Story submitted by traveller Yee
I first heard about a working holiday in Canada while travelling in Central America. I was no stranger to working holidays. I had just finished my two years in the U.K. where I only worked a year and spent the rest of my time seeing the sights of Europe. Here I was in Central America on my last hurrah doing three summers in a row before heading home.
I met a number of people in Nicaragua who were living in Canada and working at the ski resorts. They were travelling in the ‘dead’ season, the shoulder season months where not much happens in the tourist towns between summer and winter. I had heard of Whistler, Banff and Big White but the thought of living in one of those towns had never crossed my mind…until now. In pursuit of the never-ending ‘wanderlust’ dream, I went home and worked hard for a year to save some money before leaving for the big mountains of Canada.
I had a goal. I wanted to learn to snowboard competently before I was thirty. It was logical in my mind that I had to move to a different country and immerse myself completely in what we call the ‘Whislife’ to achieve that. I hated the cold (see three summers in a row) and I had never snowboarded or really skied before – what more could go wrong?
I landed in Montreal and made my way east over to Prince Edward Island. My thought process was - go east before I go west as I was likely to end up in Whistler or Banff and would probably never head back east and would have less money to travel once I settled somewhere. The size of Canada is pretty deceiving and domestic travel is quite expensive.
I ended up driving from Prince Edward Island to Whistler with a girl who had converted a van which was named ‘Goose’ that I had met on a Canada Backpackers Facebook group. Driving across Canada and splitting fuel costs was going to be roughly the same as flying from Montreal to Vancouver. I thought why not take the time to see what the rest of Canada is about. I highly recommend doing road trips in Canada as you can experience different landscapes and feel the change in pace and vibes from mountain towns to cities.
I ended up settling in Whistler. I am a city girl at heart who loves the great outdoors and Whistler is slightly larger than the other ski towns. You can still be somewhat anonymous while knowing a lot of people and feeling like a part of the community.
One thing you have to remember is that the cost of living is quite high in tourist towns and the wages are low. Most people either try to work for the mountain to get a free ski pass, staff discounts for food/equipment and accommodation or in hospitality to get tips. I work for Lululemon, a Canadian activewear lifestyle brand. If you’re passionate about being a better version of yourself and enjoy interacting with people, then I highly recommend working with them!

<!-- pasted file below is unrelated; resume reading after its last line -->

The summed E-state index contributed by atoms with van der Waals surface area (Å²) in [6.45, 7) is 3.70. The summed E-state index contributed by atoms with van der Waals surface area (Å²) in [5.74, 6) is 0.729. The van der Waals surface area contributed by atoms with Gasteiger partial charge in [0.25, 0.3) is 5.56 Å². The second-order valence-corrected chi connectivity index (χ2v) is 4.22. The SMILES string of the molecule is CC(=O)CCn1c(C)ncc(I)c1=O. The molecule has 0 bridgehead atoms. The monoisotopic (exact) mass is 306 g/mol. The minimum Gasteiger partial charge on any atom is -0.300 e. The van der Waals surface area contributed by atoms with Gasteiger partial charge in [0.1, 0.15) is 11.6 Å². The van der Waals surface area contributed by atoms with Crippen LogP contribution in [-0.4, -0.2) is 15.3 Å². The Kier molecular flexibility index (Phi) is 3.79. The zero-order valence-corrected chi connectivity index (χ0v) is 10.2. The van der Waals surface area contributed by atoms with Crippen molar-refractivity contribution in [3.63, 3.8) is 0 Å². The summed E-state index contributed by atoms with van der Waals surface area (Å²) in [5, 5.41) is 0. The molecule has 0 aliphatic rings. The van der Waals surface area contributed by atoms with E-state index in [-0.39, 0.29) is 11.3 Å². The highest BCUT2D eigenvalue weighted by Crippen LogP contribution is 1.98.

Accommodation is scarce in ski towns. I can only speak from my experience in Whistler but I know it is similar in the other towns. Some towns only have staff accommodation so your accommodation then becomes job dependent. When I first arrived in Whistler, a local told me for every bed there were four jobs available!!
Most people live in ski towns for the lifestyle. And let me tell you, if you love the outdoors it is everything you could want. Snowboarding, rafting in glacial rivers, hiking and being rewarded with the most amazing views, crystal clear blue lakes, down-hill mountain biking, cross-country skiing, bungee jumping, zip-lining, snow-mobiling, husky sledding, the most epic après parties (shout out to Skiitour), camping under the stars, bear and wildlife spotting and life-long friends who become family are just some of the things you can look forward to.
Let’s not overlook summer and how much I’ve enjoyed hiking and seeing the most amazing views, glacial blue lakes and mountain ranges or sitting at the lake on a hot summer's day. I also managed to throw myself down a mountain on a bike – something I never would have tried if I wasn’t living in Whistler. The opportunities to try new things and the opportunities for adventure are endless.
The thing I’ve realised about travelling and moving to new places is that most of the people who are doing the same thing as you are pretty like-minded. Everyone’s upped their life and moved somewhere to experience a whole new lifestyle. For some, it’s short-term and for others it turns into the rest of their lives. Whichever it is, it’s always worth taking the leap. If you haven’t considered moving to a different country on a working holiday visa I would highly recommend giving it a go. Canada is one of the most beautiful countries I’ve been to (and I’ve been to sixty something and counting…) and the people really are nicer - maybe it’s the mountain air, maybe it’s the maple syrup, but it’s definitely the place to get outside, go exploring and get to know yourself a little better.
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